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dc.contributor.authorVaccarello, David Nicholas
dc.date.accessioned2018-04-26T14:15:41Z
dc.date.available2019-09-11T06:02:25Z
dc.date.issued2017-08-30
dc.identifier.otherVaccarello_cornellgrad_0058F_10361
dc.identifier.otherhttp://dissertations.umi.com/cornellgrad:10361
dc.identifier.otherbibid: 10361399
dc.identifier.urihttps://hdl.handle.net/1813/56722
dc.description.abstractMy doctoral studies have concentrated on the use of C2-symmetic catalysts to control the three-dimensional construction of molecules. The first half of my thesis focuses on asymmetric addition of phenols into Pd π-allyl complexes. This work was inspired by the natural product, sch202596, an antagonist for the galinin receptor that contains a highly stereogenic and compact carbasurgar structure appended onto a phenol by an allylic aryl-ether bond. A transformation was developed in which racemic allylic oxides underwent a Tsuji-Trost reaction to give diastereomeric π-allyl complexes. Addition of a nucleophile resulted in enantioenriched regioisomers in good yields. We termed this approach allylic oxide regio resolution (AORR). Using this approach, four different carbasurgar natural products were synthesized: streptol, MK7607, cyathiformine B and polyporapyranone G. Additionally, this method was extended to append carbasugar-like molecules onto complex natural products. Furthermore, C2-symmetic catalysts were used to synthesize polymers with stereoregularity, which will be the focus of the second half of my thesis. Utilizing advances in chain walking polymerization, 1-butene was polymerized resulting in a novel isotactic semi-crystalline polymer. The ligand framework and reaction conditions were probed in order to optimized the system, which gave an active catalyst that produced a polymer with few stereo and regioerros. Specifically, it was found that ortho-cumyl groups were necessary to maintain the stereochemical information through the chain walking steps. Additionally reaction conditions were explored and discovered that a reaction temperature of −40 °C and a concentration of approximately 8 M were the optimal conditions. Finally, the use of non-aromatic, high polarity, aprotic solvents proved beneficial.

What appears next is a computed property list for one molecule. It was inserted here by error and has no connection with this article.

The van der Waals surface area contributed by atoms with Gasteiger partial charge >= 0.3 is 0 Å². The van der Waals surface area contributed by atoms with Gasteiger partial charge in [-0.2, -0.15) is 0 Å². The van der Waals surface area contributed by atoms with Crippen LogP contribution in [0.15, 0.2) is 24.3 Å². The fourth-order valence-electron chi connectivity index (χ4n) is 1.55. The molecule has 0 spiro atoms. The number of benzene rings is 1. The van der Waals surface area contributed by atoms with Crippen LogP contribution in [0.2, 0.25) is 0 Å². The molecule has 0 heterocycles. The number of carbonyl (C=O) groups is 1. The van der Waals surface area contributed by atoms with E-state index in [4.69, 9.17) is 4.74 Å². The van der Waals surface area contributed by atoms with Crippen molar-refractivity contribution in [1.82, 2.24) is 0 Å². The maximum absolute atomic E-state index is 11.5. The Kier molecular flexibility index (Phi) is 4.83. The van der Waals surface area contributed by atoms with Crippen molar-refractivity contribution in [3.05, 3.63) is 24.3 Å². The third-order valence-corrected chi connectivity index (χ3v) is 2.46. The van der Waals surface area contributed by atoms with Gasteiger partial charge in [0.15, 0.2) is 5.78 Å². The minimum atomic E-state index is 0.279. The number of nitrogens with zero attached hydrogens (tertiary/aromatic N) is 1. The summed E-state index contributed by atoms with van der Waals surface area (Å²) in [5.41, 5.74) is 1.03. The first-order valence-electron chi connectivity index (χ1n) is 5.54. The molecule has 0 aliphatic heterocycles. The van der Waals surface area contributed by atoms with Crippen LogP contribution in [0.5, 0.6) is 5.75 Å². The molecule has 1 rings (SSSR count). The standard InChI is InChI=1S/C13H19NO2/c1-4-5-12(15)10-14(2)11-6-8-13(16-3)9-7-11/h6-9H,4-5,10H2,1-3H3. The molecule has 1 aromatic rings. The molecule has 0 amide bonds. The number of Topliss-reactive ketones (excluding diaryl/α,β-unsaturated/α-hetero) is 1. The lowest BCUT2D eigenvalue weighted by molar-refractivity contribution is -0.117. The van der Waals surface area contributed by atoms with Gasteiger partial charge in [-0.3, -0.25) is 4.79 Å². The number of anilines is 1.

dc.language.isoen_US
dc.rightsAttribution-NonCommercial-NoDerivatives 4.0 International*
dc.rights.urihttps://creativecommons.org/licenses/by-nc-nd/4.0/*
dc.subjectMaterials Science
dc.subjectbutene
dc.subjectcarbasugar
dc.subjectsynthesis
dc.subjectPolymer chemistry
dc.subjectPolymer
dc.subjectOrganic chemistry
dc.titleCONTROLLING ARCHITECTURE USING C2-SYMMETRIC CATALYSTS: FROM SMALL MOLECULES TO LARGE POLYMERS
dc.typedissertation or thesis
thesis.degree.disciplineChemistry and Chemical Biology
thesis.degree.grantorCornell University
thesis.degree.levelDoctor of Philosophy
thesis.degree.namePh. D., Chemistry and Chemical Biology
dc.contributor.chairCoates, Geoffrey
dc.contributor.committeeMemberLancaster, Kyle M.
dc.contributor.committeeMemberCollum, David B.
dcterms.licensehttps://hdl.handle.net/1813/59810
dc.identifier.doihttps://doi.org/10.7298/X4F18WW3


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